Blix: Iraq destroyed its WMDs

Iraq probably got rid of its weapons of mass destruction in 1991 as the country's toppled leaders claimed, the former UN chief weapons inspector has said.

    Saddam can explain weapons' fate says former UN inspector

    "The Iraqis have consistently stated that they (weapons of mass destruction) were destroyed in the summer of 1991," Hans Blix told journalists in Stockholm on Tuesday.

    "My guess is that there are no weapons of mass destruction left."
     
    Blix was in Stockholm to announce the creation of a new independent international commission on weapons of mass destruction (WMD). He said there was reason to look further into Iraqi claims after the capture of former Iraqi President Saddam Hussein.

    "Saddam must have knowledge about what he ordered. He should know about what he built" and "he must have some information himself on when they destroyed their weapons of mass destruction."  

    Blix added the capture of Saddam Hussein was unlikely to bring the occupation forces in Iraq any closer to finding the elusive weapons, but that he may still tell investigators how Iraq acquired, developed and eventually got rid of the weapons. 

    US criticised

      

    A former Swedish diplomat, Blix was charged with searching for weapons of mass destruction in the 15 weeks leading up to the US-led invasion of Iraq.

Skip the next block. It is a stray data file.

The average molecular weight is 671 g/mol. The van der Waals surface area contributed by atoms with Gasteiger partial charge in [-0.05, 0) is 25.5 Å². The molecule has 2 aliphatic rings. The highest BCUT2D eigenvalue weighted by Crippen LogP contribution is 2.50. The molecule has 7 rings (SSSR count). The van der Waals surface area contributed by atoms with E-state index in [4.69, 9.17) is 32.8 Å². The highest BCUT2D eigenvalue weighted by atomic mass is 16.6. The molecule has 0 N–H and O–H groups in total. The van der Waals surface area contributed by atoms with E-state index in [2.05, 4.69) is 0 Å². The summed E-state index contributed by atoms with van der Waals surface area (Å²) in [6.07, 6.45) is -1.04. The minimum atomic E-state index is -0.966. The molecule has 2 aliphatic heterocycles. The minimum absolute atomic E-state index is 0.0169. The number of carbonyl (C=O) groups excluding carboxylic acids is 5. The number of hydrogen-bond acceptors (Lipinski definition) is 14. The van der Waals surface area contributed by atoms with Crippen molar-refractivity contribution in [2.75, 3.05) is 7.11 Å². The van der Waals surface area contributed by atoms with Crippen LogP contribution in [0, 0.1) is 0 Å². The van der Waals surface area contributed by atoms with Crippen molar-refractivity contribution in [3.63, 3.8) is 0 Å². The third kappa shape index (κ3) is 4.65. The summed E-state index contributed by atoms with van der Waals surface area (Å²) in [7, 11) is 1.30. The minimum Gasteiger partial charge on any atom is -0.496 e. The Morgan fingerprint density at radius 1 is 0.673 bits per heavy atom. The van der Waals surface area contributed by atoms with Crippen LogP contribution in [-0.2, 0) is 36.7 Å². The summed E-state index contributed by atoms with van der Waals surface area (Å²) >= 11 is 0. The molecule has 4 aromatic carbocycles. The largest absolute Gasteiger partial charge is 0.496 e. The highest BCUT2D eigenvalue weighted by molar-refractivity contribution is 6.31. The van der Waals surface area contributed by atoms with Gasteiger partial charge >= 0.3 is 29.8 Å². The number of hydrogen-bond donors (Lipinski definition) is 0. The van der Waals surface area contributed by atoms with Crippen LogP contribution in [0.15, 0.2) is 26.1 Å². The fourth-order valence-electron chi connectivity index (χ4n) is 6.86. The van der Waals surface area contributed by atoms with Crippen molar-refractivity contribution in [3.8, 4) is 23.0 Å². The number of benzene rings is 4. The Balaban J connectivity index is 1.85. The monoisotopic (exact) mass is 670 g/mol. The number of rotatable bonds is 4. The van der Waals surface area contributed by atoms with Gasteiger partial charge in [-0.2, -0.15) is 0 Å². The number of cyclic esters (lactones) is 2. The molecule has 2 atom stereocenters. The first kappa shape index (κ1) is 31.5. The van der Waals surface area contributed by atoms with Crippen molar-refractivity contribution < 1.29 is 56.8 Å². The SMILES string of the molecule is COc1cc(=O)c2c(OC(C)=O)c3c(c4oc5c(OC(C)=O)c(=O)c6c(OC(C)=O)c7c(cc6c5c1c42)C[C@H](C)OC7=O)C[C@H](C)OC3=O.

He criticised the US for making claims to justify its strike on Iraq that it couldn't back up.

    "I think that much of what was said was not sufficiently well based," he said.
      
    Blix has been assigned to lead a new Swedish-financed commission on weapons of mass destruction, which is set to work in 2004 and 2005 on finding ways of limiting the spread of nuclear, chemical and biological weapons.

    The new commission will cover the general threat posed by weapons of mass destruction, but Blix said it would also discuss countries of particular concern, like North Korea, Iran, Iraq and the Indian peninsula, as well as the risk posed by terrorist organisations. 

    SOURCE: Reuters


    YOU MIGHT ALSO LIKE

    Senegal's village of women

    Senegal's village of women

    Women in northeast Senegal are using solar-powered irrigation to farm food and halt the encroaching desert.

    Inside Baltimore's human trafficking industry

    Inside Baltimore's human trafficking industry

    Survivors of sex trafficking and those who investigate it in the city share their stories.

    A tale of two isolations

    A tale of two isolations

    More than 1,000km apart, a filmmaker and the subject of his film contend with the methods and meanings of solitude.